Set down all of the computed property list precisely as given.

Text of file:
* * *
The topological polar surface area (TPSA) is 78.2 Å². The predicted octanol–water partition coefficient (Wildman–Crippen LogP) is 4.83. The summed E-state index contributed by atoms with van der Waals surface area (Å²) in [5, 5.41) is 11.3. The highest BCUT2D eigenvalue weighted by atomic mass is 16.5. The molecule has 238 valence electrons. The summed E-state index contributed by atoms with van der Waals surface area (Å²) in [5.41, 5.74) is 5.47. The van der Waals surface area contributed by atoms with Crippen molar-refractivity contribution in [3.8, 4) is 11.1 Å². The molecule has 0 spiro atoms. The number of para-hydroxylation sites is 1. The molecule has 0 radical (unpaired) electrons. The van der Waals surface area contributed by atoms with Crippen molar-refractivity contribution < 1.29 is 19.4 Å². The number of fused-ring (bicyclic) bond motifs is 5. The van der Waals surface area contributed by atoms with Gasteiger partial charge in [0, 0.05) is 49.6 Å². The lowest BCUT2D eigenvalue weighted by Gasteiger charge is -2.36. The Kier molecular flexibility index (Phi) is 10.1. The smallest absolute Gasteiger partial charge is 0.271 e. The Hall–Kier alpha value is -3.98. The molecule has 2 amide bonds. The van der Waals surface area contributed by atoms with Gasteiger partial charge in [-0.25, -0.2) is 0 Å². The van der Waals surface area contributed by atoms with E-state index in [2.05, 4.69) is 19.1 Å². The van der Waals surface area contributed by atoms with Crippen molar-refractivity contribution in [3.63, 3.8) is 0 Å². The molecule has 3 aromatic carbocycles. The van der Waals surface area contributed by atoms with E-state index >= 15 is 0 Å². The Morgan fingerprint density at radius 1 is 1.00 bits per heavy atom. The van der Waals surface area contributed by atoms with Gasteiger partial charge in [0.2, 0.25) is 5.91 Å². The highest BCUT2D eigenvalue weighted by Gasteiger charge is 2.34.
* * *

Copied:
The topological polar surface area (TPSA) is 78.2 Å². The predicted octanol–water partition coefficient (Wildman–Crippen LogP) is 4.83. The summed E-state index contributed by atoms with van der Waals surface area (Å²) in [5, 5.41) is 11.3. The highest BCUT2D eigenvalue weighted by atomic mass is 16.5. The molecule has 238 valence electrons. The summed E-state index contributed by atoms with van der Waals surface area (Å²) in [5.41, 5.74) is 5.47. The van der Waals surface area contributed by atoms with Crippen molar-refractivity contribution in [3.8, 4) is 11.1 Å². The molecule has 0 spiro atoms. The number of para-hydroxylation sites is 1. The molecule has 0 radical (unpaired) electrons. The van der Waals surface area contributed by atoms with Crippen molar-refractivity contribution < 1.29 is 19.4 Å². The number of fused-ring (bicyclic) bond motifs is 5. The van der Waals surface area contributed by atoms with Gasteiger partial charge in [0, 0.05) is 49.6 Å². The lowest BCUT2D eigenvalue weighted by Gasteiger charge is -2.36. The Kier molecular flexibility index (Phi) is 10.1. The smallest absolute Gasteiger partial charge is 0.271 e. The Hall–Kier alpha value is -3.98. The molecule has 2 amide bonds. The van der Waals surface area contributed by atoms with Gasteiger partial charge in [-0.25, -0.2) is 0 Å². The van der Waals surface area contributed by atoms with E-state index in [2.05, 4.69) is 19.1 Å². The van der Waals surface area contributed by atoms with Crippen molar-refractivity contribution in [3.63, 3.8) is 0 Å². The molecule has 3 aromatic carbocycles. The van der Waals surface area contributed by atoms with E-state index >= 15 is 0 Å². The Morgan fingerprint density at radius 1 is 1.00 bits per heavy atom. The van der Waals surface area contributed by atoms with Gasteiger partial charge in [0.2, 0.25) is 5.91 Å². The highest BCUT2D eigenvalue weighted by Gasteiger charge is 2.34.